When I go over to their house to visit, they urge me to help myself to any food they’ve got, so I gladly get up and start raiding the cupboards and the fridge. First, I pull out some Wheat Thins and can already imagine the great flavor that I will soon pop into my mouth. “Don’t eat those! They’re stale” I hear from the living room. I set them aside, somewhat disappointed, and reach for something else. “Where did you find those? That’s probably been in there for years! I wouldn’t eat that if I were you.” My friend’s wife is standing next to me now, trying to help me find something that won’t leave me violently ill.

Sure, they may have gotten a great deal on all the food they bought, but when they end up throwing away more than half of it, it’s suddenly not such a great deal.

1)      The best way to avoid food waste is to buy only what you need from week to week. If you plan out your meals ahead of time, you can limit your food purchases and therefore eliminate your waste.

2)      If you don’t like leftovers, don’t make large meals. We all have great intentions of eating those leftovers, but for some reason nuking it in the microwave just takes away that great flavor from the previous day, so there it sits in the refrigerator. Make small meals and eat it all up. You’ll have much less waste.

3)      Keep your refrigerator and pantry organized. In order to keep your food from spoiling, you must know what’s in there! Plot out certain areas for your pastas, your snacks, your cereals, etc. etc. Also, be sure to always keep the oldest food toward the front of the pantry so you eat it first.

4)      Make your leftovers more appealing. I’m sure you know that the microwave basically kills all the flavor in your meal. Why not try to reheat your meals in the oven instead? Sure, it takes a little longer, but when it comes out, that great taste is still in your food.

If you are successful in wasting less, I’m sure you’ll notice that you have more cash at the end of each month as well. If my friends bought only what they needed, I bet their grocery bill will reduce by 40%!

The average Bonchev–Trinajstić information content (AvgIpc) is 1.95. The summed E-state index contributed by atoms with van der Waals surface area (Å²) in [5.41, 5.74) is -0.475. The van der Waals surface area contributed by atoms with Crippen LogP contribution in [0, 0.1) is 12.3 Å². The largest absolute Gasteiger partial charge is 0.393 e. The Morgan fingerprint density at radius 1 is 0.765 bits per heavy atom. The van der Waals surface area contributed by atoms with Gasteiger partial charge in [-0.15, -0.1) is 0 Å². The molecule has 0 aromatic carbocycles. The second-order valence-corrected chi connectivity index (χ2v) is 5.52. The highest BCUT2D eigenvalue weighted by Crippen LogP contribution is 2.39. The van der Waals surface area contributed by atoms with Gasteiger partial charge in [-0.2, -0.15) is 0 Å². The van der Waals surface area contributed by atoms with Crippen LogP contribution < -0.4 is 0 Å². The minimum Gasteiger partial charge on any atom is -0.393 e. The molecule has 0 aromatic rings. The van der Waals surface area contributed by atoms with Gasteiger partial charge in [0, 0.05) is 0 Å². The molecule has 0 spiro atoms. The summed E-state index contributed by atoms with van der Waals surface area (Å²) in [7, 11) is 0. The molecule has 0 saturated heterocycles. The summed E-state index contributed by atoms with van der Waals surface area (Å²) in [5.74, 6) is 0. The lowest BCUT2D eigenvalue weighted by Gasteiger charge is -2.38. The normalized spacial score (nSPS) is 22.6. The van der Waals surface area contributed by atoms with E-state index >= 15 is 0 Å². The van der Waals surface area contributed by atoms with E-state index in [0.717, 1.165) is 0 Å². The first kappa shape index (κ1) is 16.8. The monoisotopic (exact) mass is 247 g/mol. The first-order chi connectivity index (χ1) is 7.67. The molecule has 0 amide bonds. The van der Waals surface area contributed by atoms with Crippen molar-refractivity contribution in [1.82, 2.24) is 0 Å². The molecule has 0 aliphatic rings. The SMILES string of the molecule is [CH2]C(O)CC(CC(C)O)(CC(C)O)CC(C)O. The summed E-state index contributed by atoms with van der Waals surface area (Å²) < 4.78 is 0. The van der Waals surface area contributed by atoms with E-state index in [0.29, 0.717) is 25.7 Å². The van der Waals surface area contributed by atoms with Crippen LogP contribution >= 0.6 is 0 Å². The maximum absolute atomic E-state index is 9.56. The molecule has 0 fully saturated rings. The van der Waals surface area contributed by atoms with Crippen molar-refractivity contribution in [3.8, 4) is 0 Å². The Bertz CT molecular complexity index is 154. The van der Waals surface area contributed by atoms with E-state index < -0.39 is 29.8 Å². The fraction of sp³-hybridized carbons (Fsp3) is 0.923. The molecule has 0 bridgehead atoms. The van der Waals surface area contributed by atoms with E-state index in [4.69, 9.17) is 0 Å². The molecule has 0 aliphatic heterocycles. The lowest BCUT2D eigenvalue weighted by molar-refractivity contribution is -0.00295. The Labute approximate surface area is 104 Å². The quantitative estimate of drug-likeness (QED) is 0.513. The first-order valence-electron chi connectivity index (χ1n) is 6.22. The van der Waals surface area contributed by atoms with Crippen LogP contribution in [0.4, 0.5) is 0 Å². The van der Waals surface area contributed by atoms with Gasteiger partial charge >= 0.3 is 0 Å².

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The Value of the Corporate Social Responsibility Label

Do Something Good Every Day | Source: HowardLake on Flickr via CC BY-SA 2.0 LicenceThe following is a condensed, less academic excerpt of a paper I recently wrote for my final graduate course. It also represents the completion of Task #3 on my 9-Week Productivity Challenge and the beginning of a series of posts here on Earth and Money related the social and environmental impacts of our investments. The series began unofficially two weeks ago with a look at an emerging type of investment vehicle, community bonds, and Monday, introduced how we might be funding our own demise.

Corporate social responsibility (CSR) has become a major buzzword in the corporate sector. It is generally defined as the integration of social, environmental and economic concerns into the values and operations of a company, in such a way that all three are given equal weighting. In a 2012 study conducted by Taiyuan Wang and Pratima Bansal at the University of Western Ontario, they defined a socially responsible corporation as one whose actions “further the social good, outstrip the firm’s economic goals, and go beyond the legal requirement”.  They also explored relationship between CSR, financial success, and long-term versus short-term corporate orientation. They found that corporate social responsibility activities tended to result in negative financial outcomes in the short-term, but that this negative outcome could be negated by long-term corporate orientation, and that such long-term outlook was positively correlated with financial success.